Bank of England raises rates by most since 1989 even as long recession looms


LONDON — The Bank of England (BoE) raised interest rates by the most since 1989 on Thursday but warned investors that the risk of Britain’s longest recession in at least a century means borrowing costs are likely to rise less than they expect.

The BoE increased Bank Rate to 3% from 2.25% and warned that the British economy might not grow for another two years — the longest slump in records dating back to the 1920s — if rates were to go up by as much as markets have recently bet. 

“We can’t make promises about future interest rates but based on where we stand today, we think Bank Rate will have to go up by less than currently priced in financial markets,” Governor Andrew Bailey said, in an unusually blunt message. 

Sterling extended earlier heavy losses and was down almost 2% on the day against the dollar, touching its lowest since mid October when Britain was recovering from a political crisis triggered by former prime minister Liz Truss’ tax-cutting plans. 

On Wednesday, the Federal Reserve also hiked rates by 75 basis points but signaled US borrowing costs were likely to rise more than anticipated to crush inflation. 

That contrasted with the British central bank’s message on Thursday. 

The BoE said it now expects inflation will hit a 40-year high of around 11% during the current quarter, more than five times its 2% target. But it also thinks the economy has entered a recession that could mean it contracts in both 2023 and 2024 and shrinks by 2.9% in total. 

Unemployment would rise steadily to 6.4% by late 2025, nearly doubling from a current 3.5%, its lowest rate since 1974. 

However, these forecasts reflected market expectations in late October that Bank Rate would peak at 5.2%, a level the BoE said on Thursday it did not expect to reach. 

The BoE said that if it did not raise rates further, the recession would be shorter with a quarter of positive growth in the middle of it and a cumulative 1.7% loss of output. 

Britain’s economy shrank by 6.3% during the global financial crisis in 2008–9. 

Thursday’s rise in borrowing costs — the biggest in 33 years apart from a failed attempt to support the pound on Black Wednesday in 1992 — was in line with economists’ expectations in a Reuters poll, but the nine policymakers were not unanimous.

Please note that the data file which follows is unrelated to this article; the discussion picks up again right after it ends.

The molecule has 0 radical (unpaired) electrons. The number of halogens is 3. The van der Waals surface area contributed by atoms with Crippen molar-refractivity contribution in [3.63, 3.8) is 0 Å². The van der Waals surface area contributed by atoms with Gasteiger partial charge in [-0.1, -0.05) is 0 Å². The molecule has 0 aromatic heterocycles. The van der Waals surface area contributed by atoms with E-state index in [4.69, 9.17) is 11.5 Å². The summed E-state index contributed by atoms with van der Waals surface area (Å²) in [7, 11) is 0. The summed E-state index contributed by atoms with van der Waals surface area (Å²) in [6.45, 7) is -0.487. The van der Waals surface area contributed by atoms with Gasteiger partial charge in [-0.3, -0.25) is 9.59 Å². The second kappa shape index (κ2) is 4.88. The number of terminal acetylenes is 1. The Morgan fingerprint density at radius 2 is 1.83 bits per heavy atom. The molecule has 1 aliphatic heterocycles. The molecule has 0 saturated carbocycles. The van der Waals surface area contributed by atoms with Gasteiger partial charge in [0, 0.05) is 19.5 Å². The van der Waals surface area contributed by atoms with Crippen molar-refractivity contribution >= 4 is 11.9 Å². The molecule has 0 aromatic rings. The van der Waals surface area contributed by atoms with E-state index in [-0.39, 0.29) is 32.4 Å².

Silvana Tenreyro and Swati Dhingra voted for smaller increases of a quarter and half a percentage point respectively, highlighting headwinds from recession. 

Markets were expecting Bank Rate to peak at around 4.7%, little changed by the BoE’s announcement. 

“A dovish 75 basis point hike should be a contradiction in terms … but that is exactly what the BoE seems to have delivered,” HSBC economist Liz Martins said. 


Central banks across the Western world are responding to similar challenges. Inflation has rocketed over the past year due to residual labour shortages and supply-chain bottlenecks since the coronavirus disease 2019 (COVID-19) pandemic and — in Europe’s case — a leap in energy bills since Russia invaded Ukraine in February. 

Britain’s new finance minister Jeremy Hunt said the “government’s number one priority is to grip inflation, and today the Bank has taken action in line with their objective to return inflation to target.” 

The BoE has faced weeks of political and financial market chaos since its last rate rise on Sept. 22. 

Just a day later, Ms. Truss’s government launched an unfunded 45 billion-pound ($52 billion) package of tax cuts that received a damning response from investors, pushing sterling to a record low against the dollar and forcing the BoE to prop up the bond market to help pension funds. 

Ms. Truss had to resign after 44 days in office. 

Markets are now more stable, with British government borrowing costs broadly back to where they were before the turmoil. On Tuesday, the BoE was able to begin selling bonds from its 838 billion-pound quantitative easing stockpile. 

The BoE’s policymaking is made especially tricky by a lack of clarity over future government policy. 

While most of Ms. Truss’s tax cuts have been reversed, new Prime Minister Rishi Sunak has indicated there will be a squeeze on public spending and potentially higher taxes, the scale of which will not become clear until a fiscal statement on Nov. 17. 

The BoE has assumed that the government will continue to provide energy subsidies for the next two years, but on a lesser scale after April when an existing support package expires. 

Under the BoE’s forecasts, inflation is due to fall below its 2% target by mid-2024, even if interest rates stay at 3%. 

But Mr. Bailey said inflation risks were heavily skewed to the upside and that it was too risky to rule out further rate rises. 

The Monetary Policy Committee reiterated that it would respond forcefully if needed. It next announces a policy decision on Dec. 15. — Reuters